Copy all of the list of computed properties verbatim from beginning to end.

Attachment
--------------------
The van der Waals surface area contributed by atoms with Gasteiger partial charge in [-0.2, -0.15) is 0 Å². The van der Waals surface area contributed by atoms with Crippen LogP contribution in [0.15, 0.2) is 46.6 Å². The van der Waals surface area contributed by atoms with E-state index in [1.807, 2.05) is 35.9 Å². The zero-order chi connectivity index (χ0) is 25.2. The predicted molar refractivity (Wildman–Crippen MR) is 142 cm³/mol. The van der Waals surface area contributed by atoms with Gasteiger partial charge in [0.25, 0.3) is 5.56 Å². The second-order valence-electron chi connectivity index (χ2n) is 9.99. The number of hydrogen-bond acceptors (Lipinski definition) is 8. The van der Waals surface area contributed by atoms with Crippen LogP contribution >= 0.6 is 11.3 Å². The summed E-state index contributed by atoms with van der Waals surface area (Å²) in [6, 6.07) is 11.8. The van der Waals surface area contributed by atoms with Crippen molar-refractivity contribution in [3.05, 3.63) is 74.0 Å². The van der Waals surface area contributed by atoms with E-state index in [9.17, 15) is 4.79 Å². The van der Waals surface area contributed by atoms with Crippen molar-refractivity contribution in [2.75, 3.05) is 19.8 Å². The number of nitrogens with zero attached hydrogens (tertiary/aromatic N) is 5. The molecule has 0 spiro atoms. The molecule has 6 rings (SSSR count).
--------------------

The van der Waals surface area contributed by atoms with Gasteiger partial charge in [-0.2, -0.15) is 0 Å². The van der Waals surface area contributed by atoms with Crippen LogP contribution in [0.15, 0.2) is 46.6 Å². The van der Waals surface area contributed by atoms with E-state index in [1.807, 2.05) is 35.9 Å². The zero-order chi connectivity index (χ0) is 25.2. The predicted molar refractivity (Wildman–Crippen MR) is 142 cm³/mol. The van der Waals surface area contributed by atoms with Gasteiger partial charge in [0.25, 0.3) is 5.56 Å². The second-order valence-electron chi connectivity index (χ2n) is 9.99. The number of hydrogen-bond acceptors (Lipinski definition) is 8. The van der Waals surface area contributed by atoms with Crippen LogP contribution >= 0.6 is 11.3 Å². The summed E-state index contributed by atoms with van der Waals surface area (Å²) in [6, 6.07) is 11.8. The van der Waals surface area contributed by atoms with Crippen molar-refractivity contribution in [3.05, 3.63) is 74.0 Å². The van der Waals surface area contributed by atoms with E-state index in [9.17, 15) is 4.79 Å². The van der Waals surface area contributed by atoms with Crippen molar-refractivity contribution in [2.75, 3.05) is 19.8 Å². The number of nitrogens with zero attached hydrogens (tertiary/aromatic N) is 5. The molecule has 0 spiro atoms. The molecule has 6 rings (SSSR count).